"What I really wanted to tell you is that you are the one who is paving the way for me to have the courage to do my story for the radio. That you trusted the creative process over hurting family members with your play and how that really is breaking the cycle for who knows how many generations... of not revealing family secrets or at least not talking about them in such a public way. Not that I think my sexual history is such a secret but it was a very brave piece for you to do and you found the courage to give your story a voice despite my voice echoing in your head. ..... at some level the abuse has to be alluded to in the piece and I am breaking a huge taboo in my family by doing so. And because the communication is not open about the abuse there is no way for me to prepare my parents about what the piece is really going to be about. So I feel like I'm jumping off the edge of a cliff willingly. Or possibly tying my own noose. Yet I know I will be okay no matter what the backlash could be. Anyway I just wanted you to know that I am taking courage for my story and for using my voice from the precedent you've set. And it makes me very teary to type that because watching your play was one of the most difficult things I've ever done. But there really is a bigger picture in life and now this is all unfolding in my own. It doesn't mean that I feel all that courageous yet my gut instinct tells me I have to be true to the story. That it isn't an accident that my pitch was accepted, that the producer poked and prodded in the interview to uncover the abuse and how I felt about the land and that this is the direction the piece is headed. Father Charlie is always talking about the ripple effect in our families when transformation happens. I am very grateful for the ripple effect of your transformation on me."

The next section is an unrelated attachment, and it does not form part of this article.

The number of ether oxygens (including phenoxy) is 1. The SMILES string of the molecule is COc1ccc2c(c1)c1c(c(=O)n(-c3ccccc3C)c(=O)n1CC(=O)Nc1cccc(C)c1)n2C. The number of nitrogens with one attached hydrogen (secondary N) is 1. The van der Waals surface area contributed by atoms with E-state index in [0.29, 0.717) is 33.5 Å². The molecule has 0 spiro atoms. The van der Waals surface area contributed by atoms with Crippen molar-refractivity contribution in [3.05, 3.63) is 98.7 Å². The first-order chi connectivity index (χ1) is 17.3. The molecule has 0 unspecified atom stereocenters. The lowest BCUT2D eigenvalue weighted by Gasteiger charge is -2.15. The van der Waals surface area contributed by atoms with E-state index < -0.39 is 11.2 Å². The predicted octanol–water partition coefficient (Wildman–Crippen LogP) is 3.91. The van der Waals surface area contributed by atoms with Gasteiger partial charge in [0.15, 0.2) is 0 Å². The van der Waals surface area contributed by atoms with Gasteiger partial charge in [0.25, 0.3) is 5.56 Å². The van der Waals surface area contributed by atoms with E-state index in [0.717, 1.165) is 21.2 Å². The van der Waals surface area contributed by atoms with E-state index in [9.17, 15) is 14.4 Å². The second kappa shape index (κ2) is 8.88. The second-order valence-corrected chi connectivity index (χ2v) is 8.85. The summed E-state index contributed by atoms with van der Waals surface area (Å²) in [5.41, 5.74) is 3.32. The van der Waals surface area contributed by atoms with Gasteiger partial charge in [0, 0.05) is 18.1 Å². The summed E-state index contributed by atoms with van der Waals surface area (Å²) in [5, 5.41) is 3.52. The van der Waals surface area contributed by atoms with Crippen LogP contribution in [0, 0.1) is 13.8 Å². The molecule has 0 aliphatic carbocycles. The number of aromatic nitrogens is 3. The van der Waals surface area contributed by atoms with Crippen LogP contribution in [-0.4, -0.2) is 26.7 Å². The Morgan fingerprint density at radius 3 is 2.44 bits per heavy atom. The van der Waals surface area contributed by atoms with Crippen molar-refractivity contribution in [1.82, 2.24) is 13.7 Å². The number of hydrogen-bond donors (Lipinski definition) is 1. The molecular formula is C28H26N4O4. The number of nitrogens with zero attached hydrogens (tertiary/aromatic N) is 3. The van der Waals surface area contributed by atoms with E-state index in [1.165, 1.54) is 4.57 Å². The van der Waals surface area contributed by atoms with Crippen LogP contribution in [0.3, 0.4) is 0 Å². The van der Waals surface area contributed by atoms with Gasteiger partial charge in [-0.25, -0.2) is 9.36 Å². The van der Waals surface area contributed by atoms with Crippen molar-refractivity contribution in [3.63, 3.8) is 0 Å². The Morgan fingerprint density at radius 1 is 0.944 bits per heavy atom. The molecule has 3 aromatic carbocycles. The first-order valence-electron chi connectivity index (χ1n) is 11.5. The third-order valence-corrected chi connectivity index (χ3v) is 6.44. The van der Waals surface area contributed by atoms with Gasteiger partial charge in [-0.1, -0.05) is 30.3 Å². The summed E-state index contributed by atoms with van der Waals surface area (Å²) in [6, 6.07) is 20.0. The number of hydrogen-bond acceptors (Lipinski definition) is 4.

God help me be a good steward of my pain.

6 comments:

Heidi Renee said...

wow.

no other words. wow.

Anonymous said...

Oh my gosh, Hope. I can only shake my head at the wonder of it all. That is "Ruthless Trust"; both you and your sweet daughter.

I can only imagine how painful watching that play must have been for you but I can't help but wonder who else in the audiences might have been inspired to remember, re-examine or even share their story. Shining that light on those dark secret things is good.

love,
Mich

ron cole said...

Profound, that in the darkest, lonliest and most painful moments of my life...moments that I seemed so abandoned by God, to live in what seemed like my own Hell...that now I can be a steward of pain, in which it can be redeemed for hope by weaving my story into someone elses pain.

Poor Mad Peter said...

And may you be just as good a steward of your joy.

Hope said...

PMP - yes. That I can feel joy today is such a gift. It continues to be an underlying presence even in the darkest places. That is less of a surprise than it used to be but I am just as grateful as ever that joy is a reality in my life.

ron - peace to you this day.

heidi - thanks for being my companion on this journey.

Mich - thank you for the link to that article in the first place and for your continued support as I heal.

bobbie said...

hey hope, i tagged you for a meme - it was a recovery person, so i tagged recovery people - love you! sorry i missed your call yesterday!